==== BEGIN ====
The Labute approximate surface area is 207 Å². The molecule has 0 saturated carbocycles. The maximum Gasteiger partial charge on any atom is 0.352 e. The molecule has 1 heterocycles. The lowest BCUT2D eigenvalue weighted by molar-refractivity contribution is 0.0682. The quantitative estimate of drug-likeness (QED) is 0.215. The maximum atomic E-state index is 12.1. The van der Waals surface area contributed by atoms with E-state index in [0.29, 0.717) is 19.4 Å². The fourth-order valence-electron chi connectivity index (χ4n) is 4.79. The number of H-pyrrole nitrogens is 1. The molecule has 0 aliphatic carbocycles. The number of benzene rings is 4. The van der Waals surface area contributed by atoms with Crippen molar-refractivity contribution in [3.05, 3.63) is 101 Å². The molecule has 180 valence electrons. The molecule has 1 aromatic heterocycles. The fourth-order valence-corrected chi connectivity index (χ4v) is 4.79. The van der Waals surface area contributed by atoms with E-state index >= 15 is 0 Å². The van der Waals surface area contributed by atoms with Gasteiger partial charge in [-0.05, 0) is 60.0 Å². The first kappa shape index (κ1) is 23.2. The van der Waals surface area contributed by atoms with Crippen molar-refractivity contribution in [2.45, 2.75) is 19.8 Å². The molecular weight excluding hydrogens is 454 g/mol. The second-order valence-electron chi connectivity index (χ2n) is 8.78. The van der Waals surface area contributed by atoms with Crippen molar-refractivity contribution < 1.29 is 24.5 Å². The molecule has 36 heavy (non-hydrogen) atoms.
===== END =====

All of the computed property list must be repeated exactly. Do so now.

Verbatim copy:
The Labute approximate surface area is 207 Å². The molecule has 0 saturated carbocycles. The maximum Gasteiger partial charge on any atom is 0.352 e. The molecule has 1 heterocycles. The lowest BCUT2D eigenvalue weighted by molar-refractivity contribution is 0.0682. The quantitative estimate of drug-likeness (QED) is 0.215. The maximum atomic E-state index is 12.1. The van der Waals surface area contributed by atoms with E-state index in [0.29, 0.717) is 19.4 Å². The fourth-order valence-electron chi connectivity index (χ4n) is 4.79. The number of H-pyrrole nitrogens is 1. The molecule has 0 aliphatic carbocycles. The number of benzene rings is 4. The van der Waals surface area contributed by atoms with Crippen molar-refractivity contribution in [3.05, 3.63) is 101 Å². The molecule has 180 valence electrons. The molecule has 1 aromatic heterocycles. The fourth-order valence-corrected chi connectivity index (χ4v) is 4.79. The van der Waals surface area contributed by atoms with E-state index >= 15 is 0 Å². The van der Waals surface area contributed by atoms with Gasteiger partial charge in [-0.05, 0) is 60.0 Å². The first kappa shape index (κ1) is 23.2. The van der Waals surface area contributed by atoms with Crippen molar-refractivity contribution in [2.45, 2.75) is 19.8 Å². The molecular weight excluding hydrogens is 454 g/mol. The second-order valence-electron chi connectivity index (χ2n) is 8.78. The van der Waals surface area contributed by atoms with Crippen molar-refractivity contribution < 1.29 is 24.5 Å². The molecule has 36 heavy (non-hydrogen) atoms.